Africa’s industrialization under the Continental Free Trade Area: Local strategies for global competitiveness

Africa’s industrialization under the Continental Free Trade Area: Local strategies for global competitiveness

By Landry Signé

Now that the African Continental Free Trade Area (AfCFTA) has come into force (see also our Brookings policy brief on the keys to success for the AfCFTA negotiations), policymakers and the business community should prioritize, develop, and implement smarter local strategies to seize the rising opportunities in manufacturing and industrialization across a variety of sectors and increase the global competitiveness of the continent. Right now, only 10 African countries (Mauritius, South Africa, Seychelles, Morocco, Tunisia, Botswana, Algeria, Kenya, Egypt, and Namibia) are ranked among the top 100 most competitive countries in world, per the 2018 Global Competitiveness Index. Given that an integrated continent will have a larger supply market, decreased trade restrictions, and free movement of people, manufacturing specialization will accelerate and make Africa’s industrialization globally competitive. As we have noted before, if the AfCFTA is successfully implemented, Africa’s manufacturing sector is projected to double in size with annual output increasing to $1 trillion by 2025 and create over 14 million jobs. Notably, one of the key objectives of the AfCFTA is to “enhance competitiveness at the industry and enterprise level through exploiting opportunities for scale production, continental market access and better reallocation of resources.”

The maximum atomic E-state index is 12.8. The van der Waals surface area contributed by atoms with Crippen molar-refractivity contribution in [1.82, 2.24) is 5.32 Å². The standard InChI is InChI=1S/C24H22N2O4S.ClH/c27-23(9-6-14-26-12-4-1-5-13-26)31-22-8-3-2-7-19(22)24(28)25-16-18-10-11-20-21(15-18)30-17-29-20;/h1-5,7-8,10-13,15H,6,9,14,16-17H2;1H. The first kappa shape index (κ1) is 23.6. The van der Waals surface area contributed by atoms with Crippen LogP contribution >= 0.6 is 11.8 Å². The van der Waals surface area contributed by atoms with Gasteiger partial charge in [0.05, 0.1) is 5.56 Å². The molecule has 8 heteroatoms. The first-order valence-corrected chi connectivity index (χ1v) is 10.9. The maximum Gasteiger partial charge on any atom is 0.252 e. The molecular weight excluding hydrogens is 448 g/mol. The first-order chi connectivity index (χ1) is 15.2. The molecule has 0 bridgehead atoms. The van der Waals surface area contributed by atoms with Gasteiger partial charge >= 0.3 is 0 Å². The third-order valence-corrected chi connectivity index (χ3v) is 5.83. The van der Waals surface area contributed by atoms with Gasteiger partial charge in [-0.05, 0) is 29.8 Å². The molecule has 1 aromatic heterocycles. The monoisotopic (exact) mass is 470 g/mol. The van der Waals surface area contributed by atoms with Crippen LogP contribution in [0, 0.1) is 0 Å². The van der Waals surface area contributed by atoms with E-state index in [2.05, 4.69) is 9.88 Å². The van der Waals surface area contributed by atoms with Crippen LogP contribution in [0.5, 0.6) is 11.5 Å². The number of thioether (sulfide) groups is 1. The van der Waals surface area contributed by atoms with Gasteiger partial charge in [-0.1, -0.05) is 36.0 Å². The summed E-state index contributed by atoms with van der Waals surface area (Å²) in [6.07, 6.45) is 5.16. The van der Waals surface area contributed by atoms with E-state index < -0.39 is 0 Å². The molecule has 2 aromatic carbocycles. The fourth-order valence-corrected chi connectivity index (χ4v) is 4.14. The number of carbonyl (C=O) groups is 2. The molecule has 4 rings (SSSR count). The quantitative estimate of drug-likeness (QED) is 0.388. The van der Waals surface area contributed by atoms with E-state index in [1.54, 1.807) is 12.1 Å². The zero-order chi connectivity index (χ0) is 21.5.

One pathway to success will be effective AfCFTA implementation and better national ownership and alignment with Agenda 2063, the African Union’s strategic framework for the socio-economic transformation of the continent. Agenda 2063 aims at creating a “strong, united, and influential global player and partner,” turning African countries into the best performers in global quality of life measures and accelerating inclusive growth, including through industrialization, import substitution, and employment. Unsurprisingly, manufacturing and industry—fundamental for overall economic growth and poverty alleviation—feature prominently. A robust manufacturing industry can provide well-paid jobs for large numbers of low-skilled workers, increase average household incomes, boost domestic demand, stabilize economies against external shocks, and contribute to innovation and diversification.